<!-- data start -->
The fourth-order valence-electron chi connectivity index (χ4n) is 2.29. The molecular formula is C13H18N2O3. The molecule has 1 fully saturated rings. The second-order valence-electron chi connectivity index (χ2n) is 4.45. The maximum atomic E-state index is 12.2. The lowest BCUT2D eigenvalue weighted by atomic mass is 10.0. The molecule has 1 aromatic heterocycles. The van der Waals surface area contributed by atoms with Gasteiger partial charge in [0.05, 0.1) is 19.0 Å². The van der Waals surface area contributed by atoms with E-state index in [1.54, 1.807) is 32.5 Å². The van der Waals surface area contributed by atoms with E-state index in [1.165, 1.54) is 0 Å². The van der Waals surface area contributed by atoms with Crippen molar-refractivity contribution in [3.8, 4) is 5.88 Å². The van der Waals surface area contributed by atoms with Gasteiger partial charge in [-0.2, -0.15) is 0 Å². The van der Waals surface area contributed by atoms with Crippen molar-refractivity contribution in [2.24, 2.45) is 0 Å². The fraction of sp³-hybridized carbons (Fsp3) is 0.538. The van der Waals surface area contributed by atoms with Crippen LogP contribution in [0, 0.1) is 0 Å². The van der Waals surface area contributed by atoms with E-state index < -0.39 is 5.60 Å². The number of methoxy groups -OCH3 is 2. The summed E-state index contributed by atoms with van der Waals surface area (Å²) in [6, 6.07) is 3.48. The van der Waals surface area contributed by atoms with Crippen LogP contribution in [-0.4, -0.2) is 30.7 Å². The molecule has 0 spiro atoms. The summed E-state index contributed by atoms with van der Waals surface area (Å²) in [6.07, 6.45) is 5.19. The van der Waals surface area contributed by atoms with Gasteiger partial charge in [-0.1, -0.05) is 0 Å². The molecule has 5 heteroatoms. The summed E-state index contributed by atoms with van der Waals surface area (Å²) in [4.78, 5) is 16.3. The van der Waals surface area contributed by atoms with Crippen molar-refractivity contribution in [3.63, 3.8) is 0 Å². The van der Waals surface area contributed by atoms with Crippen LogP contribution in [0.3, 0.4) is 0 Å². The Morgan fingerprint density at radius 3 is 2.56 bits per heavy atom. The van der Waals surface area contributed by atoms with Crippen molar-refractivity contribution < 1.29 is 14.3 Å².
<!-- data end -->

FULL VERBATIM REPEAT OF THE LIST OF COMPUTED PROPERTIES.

The fourth-order valence-electron chi connectivity index (χ4n) is 2.29. The molecular formula is C13H18N2O3. The molecule has 1 fully saturated rings. The second-order valence-electron chi connectivity index (χ2n) is 4.45. The maximum atomic E-state index is 12.2. The lowest BCUT2D eigenvalue weighted by atomic mass is 10.0. The molecule has 1 aromatic heterocycles. The van der Waals surface area contributed by atoms with Gasteiger partial charge in [0.05, 0.1) is 19.0 Å². The van der Waals surface area contributed by atoms with E-state index in [1.54, 1.807) is 32.5 Å². The van der Waals surface area contributed by atoms with E-state index in [1.165, 1.54) is 0 Å². The van der Waals surface area contributed by atoms with Crippen molar-refractivity contribution in [3.8, 4) is 5.88 Å². The van der Waals surface area contributed by atoms with Gasteiger partial charge in [-0.2, -0.15) is 0 Å². The van der Waals surface area contributed by atoms with Crippen molar-refractivity contribution in [2.24, 2.45) is 0 Å². The fraction of sp³-hybridized carbons (Fsp3) is 0.538. The van der Waals surface area contributed by atoms with Crippen LogP contribution in [0, 0.1) is 0 Å². The van der Waals surface area contributed by atoms with E-state index < -0.39 is 5.60 Å². The number of methoxy groups -OCH3 is 2. The summed E-state index contributed by atoms with van der Waals surface area (Å²) in [6, 6.07) is 3.48. The van der Waals surface area contributed by atoms with Crippen LogP contribution in [-0.4, -0.2) is 30.7 Å². The molecule has 0 spiro atoms. The summed E-state index contributed by atoms with van der Waals surface area (Å²) in [6.07, 6.45) is 5.19. The van der Waals surface area contributed by atoms with Gasteiger partial charge in [-0.1, -0.05) is 0 Å². The molecule has 5 heteroatoms. The summed E-state index contributed by atoms with van der Waals surface area (Å²) in [4.78, 5) is 16.3. The van der Waals surface area contributed by atoms with Crippen molar-refractivity contribution in [3.63, 3.8) is 0 Å². The van der Waals surface area contributed by atoms with Crippen LogP contribution in [0.3, 0.4) is 0 Å². The Morgan fingerprint density at radius 3 is 2.56 bits per heavy atom. The van der Waals surface area contributed by atoms with Crippen molar-refractivity contribution < 1.29 is 14.3 Å².